We set off at 0700 so we would arrive just after dawn and have maximum use of the few hours of winter daylight. It was well below zero most of the day but it was fine and mainly sunny.
On arrival in Leysdown we drew up close to the sea wall and peered over. The tide was in and we wowed at the numbers of sanderling and turnstone just in front of us as well as a grey plover. After a short while with these active and interesting birds, we decided to concentrate on the main goal, so we pressed on into the Swale nature reserve, an area served by an exquisitely pot-holed track which made for a tense drive wondering if my rather low-slung car would hit the bottom in some of the deepest holes. In the end it wasn't too bad.
At our first stop we viewed a field teeming with curlew, golden plover and Brent geese - but no white fronts. We pressed on further and stopped on a small hillock giving a good vantage point over the fields. It wasn't long before we picked out a reasonable flock of white-fronted geese among the many more Brents and that put David one ahead of me for the year! Dohhh!!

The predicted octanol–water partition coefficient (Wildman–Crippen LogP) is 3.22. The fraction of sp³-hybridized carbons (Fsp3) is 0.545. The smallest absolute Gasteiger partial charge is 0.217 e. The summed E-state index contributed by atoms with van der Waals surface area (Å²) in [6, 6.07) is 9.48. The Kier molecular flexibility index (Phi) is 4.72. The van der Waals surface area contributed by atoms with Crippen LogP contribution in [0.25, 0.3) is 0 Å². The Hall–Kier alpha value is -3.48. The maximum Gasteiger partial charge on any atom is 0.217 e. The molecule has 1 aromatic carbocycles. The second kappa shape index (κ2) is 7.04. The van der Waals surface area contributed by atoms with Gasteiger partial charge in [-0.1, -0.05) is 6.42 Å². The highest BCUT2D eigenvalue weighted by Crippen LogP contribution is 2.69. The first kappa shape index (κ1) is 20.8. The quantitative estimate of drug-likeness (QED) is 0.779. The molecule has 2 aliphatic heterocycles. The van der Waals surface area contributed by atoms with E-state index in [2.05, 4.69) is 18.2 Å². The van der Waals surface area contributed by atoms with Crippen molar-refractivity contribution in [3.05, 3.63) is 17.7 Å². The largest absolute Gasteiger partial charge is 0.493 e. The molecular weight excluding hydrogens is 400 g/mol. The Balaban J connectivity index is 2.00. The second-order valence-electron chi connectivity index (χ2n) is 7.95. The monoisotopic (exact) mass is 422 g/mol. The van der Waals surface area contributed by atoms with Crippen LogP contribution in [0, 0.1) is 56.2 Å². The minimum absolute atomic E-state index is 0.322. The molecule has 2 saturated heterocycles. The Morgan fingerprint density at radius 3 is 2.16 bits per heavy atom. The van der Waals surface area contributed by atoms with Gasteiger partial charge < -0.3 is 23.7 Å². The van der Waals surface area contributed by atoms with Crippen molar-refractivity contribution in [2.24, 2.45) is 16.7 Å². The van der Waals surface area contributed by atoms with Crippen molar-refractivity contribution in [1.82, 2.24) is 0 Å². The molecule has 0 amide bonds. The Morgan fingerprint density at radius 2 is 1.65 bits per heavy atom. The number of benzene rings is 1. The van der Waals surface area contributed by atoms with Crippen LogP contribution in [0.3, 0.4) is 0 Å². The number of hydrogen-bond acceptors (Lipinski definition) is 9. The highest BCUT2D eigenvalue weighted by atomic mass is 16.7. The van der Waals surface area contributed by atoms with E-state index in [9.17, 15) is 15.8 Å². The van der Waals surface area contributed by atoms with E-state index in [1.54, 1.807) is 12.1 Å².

He deserved to win (243 to 242). He beat me even though he has to rely on others for all his transport. His dedication and tenacity brought its reward.
We returned to the beach where we lay behind one of the groins photographing the turnstones, sanderlings and the odd redshank. This was instructive as well as allowing some fairly close shots. I'd always wondered what sanderlings ate. I'd only seen them racing along the sand at Titchwell, close to the water's edge. Leysdown beach at high tide is pebbly but with many shells. Both sanderling and turnstone ate shellfish - not sure which, could be cockles. I'm no good at shellfish. They seemed to be able to break into the shells with their beaks and pull the fish out. Clever!
Turnstone with cockle?
Sanderling with cockle